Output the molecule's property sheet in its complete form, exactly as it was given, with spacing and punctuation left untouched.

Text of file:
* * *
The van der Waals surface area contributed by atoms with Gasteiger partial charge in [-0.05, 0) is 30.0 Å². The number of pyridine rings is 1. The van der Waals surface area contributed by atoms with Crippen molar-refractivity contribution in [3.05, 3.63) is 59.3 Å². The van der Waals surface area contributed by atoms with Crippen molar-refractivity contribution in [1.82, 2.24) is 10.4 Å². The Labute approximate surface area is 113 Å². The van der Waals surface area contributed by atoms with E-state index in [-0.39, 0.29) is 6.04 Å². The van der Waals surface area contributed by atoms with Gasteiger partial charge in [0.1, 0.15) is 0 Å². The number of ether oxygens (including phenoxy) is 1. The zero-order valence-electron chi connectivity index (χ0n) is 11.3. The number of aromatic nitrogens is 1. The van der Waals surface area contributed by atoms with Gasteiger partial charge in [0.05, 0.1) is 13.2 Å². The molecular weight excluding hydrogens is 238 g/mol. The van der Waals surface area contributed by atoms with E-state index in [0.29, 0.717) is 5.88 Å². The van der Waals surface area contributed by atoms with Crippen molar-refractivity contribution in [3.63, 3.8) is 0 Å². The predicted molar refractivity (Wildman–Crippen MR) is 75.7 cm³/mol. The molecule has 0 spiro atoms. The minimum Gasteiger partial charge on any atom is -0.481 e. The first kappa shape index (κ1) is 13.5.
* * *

The van der Waals surface area contributed by atoms with Gasteiger partial charge in [-0.05, 0) is 30.0 Å². The number of pyridine rings is 1. The van der Waals surface area contributed by atoms with Crippen molar-refractivity contribution in [3.05, 3.63) is 59.3 Å². The van der Waals surface area contributed by atoms with Crippen molar-refractivity contribution in [1.82, 2.24) is 10.4 Å². The Labute approximate surface area is 113 Å². The van der Waals surface area contributed by atoms with E-state index in [-0.39, 0.29) is 6.04 Å². The van der Waals surface area contributed by atoms with Gasteiger partial charge in [0.1, 0.15) is 0 Å². The number of ether oxygens (including phenoxy) is 1. The zero-order valence-electron chi connectivity index (χ0n) is 11.3. The number of aromatic nitrogens is 1. The van der Waals surface area contributed by atoms with Gasteiger partial charge in [0.05, 0.1) is 13.2 Å². The molecular weight excluding hydrogens is 238 g/mol. The van der Waals surface area contributed by atoms with E-state index in [0.29, 0.717) is 5.88 Å². The van der Waals surface area contributed by atoms with Crippen molar-refractivity contribution in [3.63, 3.8) is 0 Å². The predicted molar refractivity (Wildman–Crippen MR) is 75.7 cm³/mol. The molecule has 0 spiro atoms. The minimum Gasteiger partial charge on any atom is -0.481 e. The first kappa shape index (κ1) is 13.5.